It just keeps going. For nearly 17 minutes, through verse, through chorus, through decomposition and synthesis, through one climax after another, through (it was questionably tallied at the time of its release) some 22 simulated orgasms on the part of its lead singer, “Love to Love You Baby,” Donna Summer’s 1975 induction into American pop culture, just keeps going.
Summer, who died on May 17, would soon after be crowned the “Queen of Disco,” and eulogies have tended to remember her voice and her attitude as evocative of that brief, faddish era. But the song that introduced her to the American market—“Love to Love You Baby”—did more than launch a fad, or a star. It helped changed pop music’s DNA. The verisimilitude of Summer’s gasps and moans might have fed the song’s notoriety, but it was its length—the extended set of variations that Summer and producers Giorgio Moroder and Pete Bellotte fashioned at the behest of executive Neil Bogart—that proved its most disruptive contribution, a counterargument to the riff-oriented thrust of rock dominance. “Love to Love You Baby” played long enough for everything to change.
In 1975, rock was the mainstream. Disco was the underground—spun out in long, unbroken, euphoric quantities in clubs, a soundtrack for demographics shut out by conventional rock and roll: women, blacks, Hispanics, gays. Rock was about drive and power; disco was about mood and sensuality, the more intricate insistence of its rhythm married to a lush, string-laden soul, stretched out into something to get lost in.
Disco had made a handful of pop inroads by 1975—the previous year had witnessed both the Hues Corporation’s “Rock the Boat” and Carl Douglas’s novelty “Kung Fu Fighting”—but still in three-minute, radio-friendly doses. An earlier, European release of “Love to Love You Baby” also ran just over three minutes; Bogart liked it enough to give it an American release on his Casablanca Records label, but asked for something more evocative of the club experience. So while the new version also starts to fade out at that point, feinting toward protocol, as the rest melts away, the bass line keeps going. According to the standards of mid-70s radio, the music should stop playing, but, like a club-denizen Bartleby, the bass would prefer not to.
After a few repeats of the riff, the rest of the instruments gradually join the protest: the drums, lead guitar, rhythm guitar, electric piano, the string section, instrument by instrument. The band loops the quirky, off-balance swing between verse and chorus, six-bar phrases instead of the expected four or eight, the music simultaneously lingering over sections too long and imperturbably circling past them.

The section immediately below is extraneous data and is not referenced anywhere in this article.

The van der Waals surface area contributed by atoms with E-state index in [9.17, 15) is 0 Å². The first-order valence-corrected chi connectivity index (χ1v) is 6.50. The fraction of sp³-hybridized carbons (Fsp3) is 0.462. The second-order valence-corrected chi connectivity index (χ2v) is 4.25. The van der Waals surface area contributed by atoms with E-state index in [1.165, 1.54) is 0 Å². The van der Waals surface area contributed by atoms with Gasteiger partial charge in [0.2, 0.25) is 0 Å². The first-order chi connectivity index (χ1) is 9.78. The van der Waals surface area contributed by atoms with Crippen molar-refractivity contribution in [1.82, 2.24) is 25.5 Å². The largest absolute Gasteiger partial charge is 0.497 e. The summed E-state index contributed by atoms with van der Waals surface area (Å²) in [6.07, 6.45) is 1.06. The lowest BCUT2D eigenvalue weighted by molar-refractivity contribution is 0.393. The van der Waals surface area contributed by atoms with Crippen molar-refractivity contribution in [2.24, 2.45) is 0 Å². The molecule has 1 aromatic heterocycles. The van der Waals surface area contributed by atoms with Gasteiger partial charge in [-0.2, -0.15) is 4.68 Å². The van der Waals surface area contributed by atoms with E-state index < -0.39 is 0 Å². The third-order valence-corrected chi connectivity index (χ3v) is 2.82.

According to the standards of mid-70s radio, the music should stop playing, but, like a club-denizen Bartleby, the bass would prefer not to.
And circling, and circling, and circling. The song’s style of repetition—a hypnotic reshuffling of musical blocks rather than a foundation for long, virtuosic solos—was extreme by pop standards, but had a close connection with what was happening in classical music at the time. The year 1975 also found musical minimalism having its first pop moment: Within a year of the American release of “Love to Love You Baby,” both Steve Reich’s “Music for 18 Musicians” and Philip Glass’s “Einstein on the Beach” would have their premieres, and the style would begin its gradual evolution toward the center of American classical music. “When I first heard Donna Summer, I just laughed,” Glass once recalled. “I said, ‘That’s exactly what we’re doing!’”
But not quite. Both minimalism and disco would infiltrate their respective mainstreams, but “Love to Love You Baby” is far more the double-agent, adopting the mannerisms of pop and rock only to turn around and smoothly subvert them. In a way, it’s only at the 4:05 mark, only when the drums rejoin the patiently dogged bass, that the song turns definitively from pop to disco—but by that point, it’s already inside. Eleven-and-a-half minutes in, the song suddenly, startlingly, hails its pop rivals, with a bridge spinning a variation on one of the most characteristic harmonic progressions of the 1960s, one first introduced by Lennon and McCartney in “Eight Days a Week.” Only now it’s in the middle of the dance floor, and it’s not quite sure how it got there.
The bridge builds to its own climax, and the song ends—except it doesn’t: In one last provocation, the track reprises its own beginning, asserting its own popularity by replaying itself. And the song did get replayed, its overtly sexual overtones generating transgressive popularity, its mood and duration making it a favorite for late-night radio, making its way up the charts, under cover of darkness, a quarter-hour at a time. By 1979, Summer would rule the airwaves, with three number one singles (plus a number two)—the triumph of disco was complete.
Before “Love to Love You Baby,” pop music was still, by and large, rock music; within 17 minutes, pop music had changed. It wasn’t just a more emancipated representation of female sexuality, or a more diverse demographic; it was reorienting pop around the ecstatic, around the power of rhythm and repetition to create its own fully immersive, trance-like state. Techno, hip hop, dubstep, the rave, the praise chorus, the extended remix, the mixtape—they all followed, one way or another, in disco’s hypnotically periodic footsteps. Instead of challenging rock’s power, disco had simply questioned its stamina. Can’t stop the music.